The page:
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Logging into computer or phone system at start and end of work shifts may actually be compensable for affected employees

July 30th, 2013  |  Ron Miller

The modern workplace provides employees with vastly different tools than in the past. Employees can literally be connected in real time to almost any place on earth. However, many business models require a level of customer support. What does that support cost? In a recent case, customer service representatives for an insurer pointed out some of those potentially forgotten costs in a very expensive lesson.

The customer service representatives (CSRs), who worked at Farmers Insurance Group call centers in California, Oregon, Kansas, Texas, and Michigan, were granted certification of several Rule 23 classes and conditionally certified an FLSA collective action in a wage suit alleging they were required to perform off-the-clock work. According to the complaint in Ribot v Farmers Insurance Group, the CSRs had to arrive 15 minutes before their scheduled shift each day so they could boot up their computers, load programs, log on to the phone system, check email, and perform other essential work duties.

In this instance, the call center employees alleged their insurance company employer failed to pay them for pre-shift time they had to spend ramping up for duty. They were able to show that putative class members were all subjected to common policies requiring pre-shift work — citing express directives from supervisors along with evidence of the great weight placed on “schedule adherence” — resulting in uncompensated work time.

Corrective notice. But the employer’s problems didn’t begin there. After a DOL investigation uncovered “significant and systemic” FLSA violations, Farmers in March 2011 agreed to pay more than $1.5 million in overtime back wages to 3,459 employees pursuant to a settlement agreement. The plaintiffs in the instant case filed their complaint that same month, but they did not learn of the DOL enforcement action until the agency issued a press release in July 2011. Shortly thereafter, they filed an amended complaint excluding the time period and facilities covered by the DOL settlement.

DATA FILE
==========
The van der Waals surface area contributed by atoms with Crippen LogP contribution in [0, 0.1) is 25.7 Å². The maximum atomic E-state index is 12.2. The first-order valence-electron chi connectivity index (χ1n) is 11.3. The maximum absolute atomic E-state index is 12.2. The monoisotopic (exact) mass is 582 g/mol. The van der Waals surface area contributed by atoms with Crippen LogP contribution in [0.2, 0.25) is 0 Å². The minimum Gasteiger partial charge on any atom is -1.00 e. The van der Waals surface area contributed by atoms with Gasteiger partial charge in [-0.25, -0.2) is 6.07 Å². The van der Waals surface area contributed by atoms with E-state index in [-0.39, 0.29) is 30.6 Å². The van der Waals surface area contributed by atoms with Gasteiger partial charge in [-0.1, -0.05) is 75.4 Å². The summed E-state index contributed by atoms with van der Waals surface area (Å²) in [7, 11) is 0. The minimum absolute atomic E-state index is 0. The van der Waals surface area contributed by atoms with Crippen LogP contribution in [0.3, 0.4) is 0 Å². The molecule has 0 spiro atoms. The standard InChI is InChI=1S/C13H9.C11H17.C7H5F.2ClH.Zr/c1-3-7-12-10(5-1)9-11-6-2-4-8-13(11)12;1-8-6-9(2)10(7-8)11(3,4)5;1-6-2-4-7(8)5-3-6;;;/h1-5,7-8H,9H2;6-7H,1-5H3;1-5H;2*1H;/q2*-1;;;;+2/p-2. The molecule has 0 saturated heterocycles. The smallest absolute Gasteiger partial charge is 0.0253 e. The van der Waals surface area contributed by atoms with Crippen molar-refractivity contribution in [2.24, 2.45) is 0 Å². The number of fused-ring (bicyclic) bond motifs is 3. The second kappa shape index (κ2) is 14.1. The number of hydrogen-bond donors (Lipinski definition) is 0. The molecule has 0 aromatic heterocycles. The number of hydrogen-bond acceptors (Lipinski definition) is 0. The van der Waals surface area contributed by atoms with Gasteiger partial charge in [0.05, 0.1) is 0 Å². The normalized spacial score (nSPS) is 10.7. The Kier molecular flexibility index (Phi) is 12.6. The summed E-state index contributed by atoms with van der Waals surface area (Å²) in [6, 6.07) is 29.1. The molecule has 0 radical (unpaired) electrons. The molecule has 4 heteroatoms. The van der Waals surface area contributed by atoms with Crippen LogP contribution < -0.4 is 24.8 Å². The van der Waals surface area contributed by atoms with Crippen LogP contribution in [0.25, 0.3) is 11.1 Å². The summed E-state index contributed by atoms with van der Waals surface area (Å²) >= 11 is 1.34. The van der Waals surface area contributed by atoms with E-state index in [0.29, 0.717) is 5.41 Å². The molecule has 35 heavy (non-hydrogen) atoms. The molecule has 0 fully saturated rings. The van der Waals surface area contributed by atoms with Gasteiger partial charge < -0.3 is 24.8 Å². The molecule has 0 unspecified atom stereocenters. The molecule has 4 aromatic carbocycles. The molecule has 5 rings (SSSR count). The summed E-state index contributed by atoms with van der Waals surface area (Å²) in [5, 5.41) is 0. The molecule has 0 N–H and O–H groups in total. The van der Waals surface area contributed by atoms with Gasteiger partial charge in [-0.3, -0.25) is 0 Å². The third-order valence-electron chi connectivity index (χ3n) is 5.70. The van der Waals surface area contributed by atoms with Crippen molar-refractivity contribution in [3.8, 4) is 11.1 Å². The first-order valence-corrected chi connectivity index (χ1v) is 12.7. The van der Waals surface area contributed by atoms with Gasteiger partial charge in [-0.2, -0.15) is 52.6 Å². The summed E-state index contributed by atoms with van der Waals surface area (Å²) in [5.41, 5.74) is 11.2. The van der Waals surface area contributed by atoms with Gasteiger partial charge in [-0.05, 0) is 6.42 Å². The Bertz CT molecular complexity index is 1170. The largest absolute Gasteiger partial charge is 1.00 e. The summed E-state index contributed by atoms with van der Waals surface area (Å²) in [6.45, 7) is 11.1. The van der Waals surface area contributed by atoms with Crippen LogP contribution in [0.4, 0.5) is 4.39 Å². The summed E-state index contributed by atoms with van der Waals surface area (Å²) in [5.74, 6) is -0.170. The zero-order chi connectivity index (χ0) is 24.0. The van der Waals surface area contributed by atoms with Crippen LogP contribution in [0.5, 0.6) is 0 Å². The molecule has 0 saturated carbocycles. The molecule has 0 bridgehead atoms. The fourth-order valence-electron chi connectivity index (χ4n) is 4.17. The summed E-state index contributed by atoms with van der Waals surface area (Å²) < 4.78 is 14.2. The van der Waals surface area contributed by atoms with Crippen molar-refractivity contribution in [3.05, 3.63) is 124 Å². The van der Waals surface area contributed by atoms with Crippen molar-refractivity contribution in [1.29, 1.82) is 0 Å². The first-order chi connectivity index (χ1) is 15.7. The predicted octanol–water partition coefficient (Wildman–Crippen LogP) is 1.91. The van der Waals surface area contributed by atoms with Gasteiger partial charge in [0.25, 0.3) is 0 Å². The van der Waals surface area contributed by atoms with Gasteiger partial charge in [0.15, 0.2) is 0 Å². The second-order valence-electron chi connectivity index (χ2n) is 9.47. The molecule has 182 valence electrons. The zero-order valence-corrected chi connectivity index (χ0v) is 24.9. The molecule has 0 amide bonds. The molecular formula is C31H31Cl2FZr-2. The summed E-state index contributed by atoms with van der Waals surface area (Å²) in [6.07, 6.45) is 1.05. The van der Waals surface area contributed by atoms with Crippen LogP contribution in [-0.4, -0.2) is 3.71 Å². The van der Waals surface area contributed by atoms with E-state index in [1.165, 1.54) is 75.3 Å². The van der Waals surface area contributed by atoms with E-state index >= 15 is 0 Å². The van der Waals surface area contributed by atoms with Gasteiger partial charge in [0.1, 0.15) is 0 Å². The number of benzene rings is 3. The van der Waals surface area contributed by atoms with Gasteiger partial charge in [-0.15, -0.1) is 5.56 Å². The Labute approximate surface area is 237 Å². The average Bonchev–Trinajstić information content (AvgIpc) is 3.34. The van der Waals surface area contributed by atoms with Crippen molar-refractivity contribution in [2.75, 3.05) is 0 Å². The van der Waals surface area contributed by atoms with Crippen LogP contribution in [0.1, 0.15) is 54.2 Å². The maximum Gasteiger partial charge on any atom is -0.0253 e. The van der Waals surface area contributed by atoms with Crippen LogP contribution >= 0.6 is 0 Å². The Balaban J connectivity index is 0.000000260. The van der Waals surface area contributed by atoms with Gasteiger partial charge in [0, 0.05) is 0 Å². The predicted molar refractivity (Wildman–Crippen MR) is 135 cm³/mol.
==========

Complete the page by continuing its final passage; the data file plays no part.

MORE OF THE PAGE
The CSRs also sought a corrective notice for those employees who accepted settlement checks, along with leave to file another amended complaint to amend the class definitions to include those who accepted the settlement payment but might not have validly waived their claims. At issue was whether those individuals “agreed” to the settlement.

In this case, the WH-58 form signed by the employees contained a clear statement that employees who accepted the payment gave up their rights to bring suit “for the payment of such unpaid minimum wages or unpaid overtime compensation for the period of time indicated above.” Thus, the employees who signed WH-58 forms were made aware that they would not be able to file or join a lawsuit concerning the same unpaid wages that they recovered in the settlement, the court reasoned.

Policy of pre-shift work. Turning to the merits of the CSRs’ claims, the court found that they presented substantial deposition testimony, from witnesses at multiple facilities, indicating that they were instructed to be ready to work by the time their shift started. Supervisors implied or explicitly stated that employees needed to arrive early to perform preliminary tasks. Moreover, Farmers’ “schedule adherence” policy loomed large. Schedule adherence was a key metric in employee performance evaluations, and it was part of the employer’s policy to require pre-shift work.

Class claims. Notwithstanding the fact that the named plaintiffs were not employed at all the branch facilities from which the putative class would be drawn, they presented sufficient evidence that the challenged policies at issue were in effect at all the employer’s call centers and appeared to be governed by company-wide policies. As to Farmers’ contention that the class would be unmanageable because there were claims asserted under the laws of five different states, the court noted that the CSRs were not seeking to certify a nationwide class, but rather five subclasses, each comprised of employees of one state. Moreover, the fundamental issue — whether the company had a policy of requiring pre-shift work — would not depend on various state laws to determine liability.

Having found that the CSRs’ state law claims regarding pre-shift work met the requirements of Rule 23, and that the underlying factual and legal questions were identical with respect to their federal claims, the court next determined that the FLSA class was similarly suitable for conditional certification.

Integral work activities. Of course, increased efficiency and productivity are laudable goals of employers, and as technology advances more tools are likely to become available on the desktop and at an employee’s fingertips. Still, employers must consider the impact their work policies have on the compensable time of their employees. Specifically, employers must be cognizant of whether pre- or post-shift activities are necessary to the performance of employees’ duties, and whether they primarily benefit the employer, such that the activity was integral and indispensable and defined the outer parameter of the workday. Under such circumstances, the pre- and post-shift activity would be compensable as asserted by these call center employees.